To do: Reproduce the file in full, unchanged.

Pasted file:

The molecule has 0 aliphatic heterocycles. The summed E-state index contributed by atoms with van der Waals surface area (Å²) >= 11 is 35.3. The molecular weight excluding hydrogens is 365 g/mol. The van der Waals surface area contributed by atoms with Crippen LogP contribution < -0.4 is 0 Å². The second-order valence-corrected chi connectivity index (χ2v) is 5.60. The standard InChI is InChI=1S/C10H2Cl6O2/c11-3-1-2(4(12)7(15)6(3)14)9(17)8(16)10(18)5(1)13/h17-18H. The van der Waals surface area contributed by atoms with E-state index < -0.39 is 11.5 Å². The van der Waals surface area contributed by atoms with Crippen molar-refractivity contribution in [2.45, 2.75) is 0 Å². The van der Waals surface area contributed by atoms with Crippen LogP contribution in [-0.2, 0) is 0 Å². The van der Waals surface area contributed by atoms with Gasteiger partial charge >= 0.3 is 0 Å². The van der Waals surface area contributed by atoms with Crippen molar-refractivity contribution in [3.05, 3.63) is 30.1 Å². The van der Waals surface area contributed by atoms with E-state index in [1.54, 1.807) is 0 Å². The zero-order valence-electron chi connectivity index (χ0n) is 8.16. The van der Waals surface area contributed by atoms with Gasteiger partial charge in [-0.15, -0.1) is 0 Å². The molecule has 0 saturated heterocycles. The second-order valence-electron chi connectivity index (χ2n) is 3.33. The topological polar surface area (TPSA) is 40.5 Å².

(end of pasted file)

The molecule has 0 aliphatic heterocycles. The summed E-state index contributed by atoms with van der Waals surface area (Å²) >= 11 is 35.3. The molecular weight excluding hydrogens is 365 g/mol. The van der Waals surface area contributed by atoms with Crippen LogP contribution < -0.4 is 0 Å². The second-order valence-corrected chi connectivity index (χ2v) is 5.60. The standard InChI is InChI=1S/C10H2Cl6O2/c11-3-1-2(4(12)7(15)6(3)14)9(17)8(16)10(18)5(1)13/h17-18H. The van der Waals surface area contributed by atoms with E-state index < -0.39 is 11.5 Å². The van der Waals surface area contributed by atoms with Crippen molar-refractivity contribution in [2.45, 2.75) is 0 Å². The van der Waals surface area contributed by atoms with Crippen LogP contribution in [-0.2, 0) is 0 Å². The van der Waals surface area contributed by atoms with Gasteiger partial charge >= 0.3 is 0 Å². The van der Waals surface area contributed by atoms with Crippen molar-refractivity contribution in [3.05, 3.63) is 30.1 Å². The van der Waals surface area contributed by atoms with E-state index in [1.54, 1.807) is 0 Å². The zero-order valence-electron chi connectivity index (χ0n) is 8.16. The van der Waals surface area contributed by atoms with Gasteiger partial charge in [-0.15, -0.1) is 0 Å². The molecule has 0 saturated heterocycles. The second-order valence-electron chi connectivity index (χ2n) is 3.33. The topological polar surface area (TPSA) is 40.5 Å².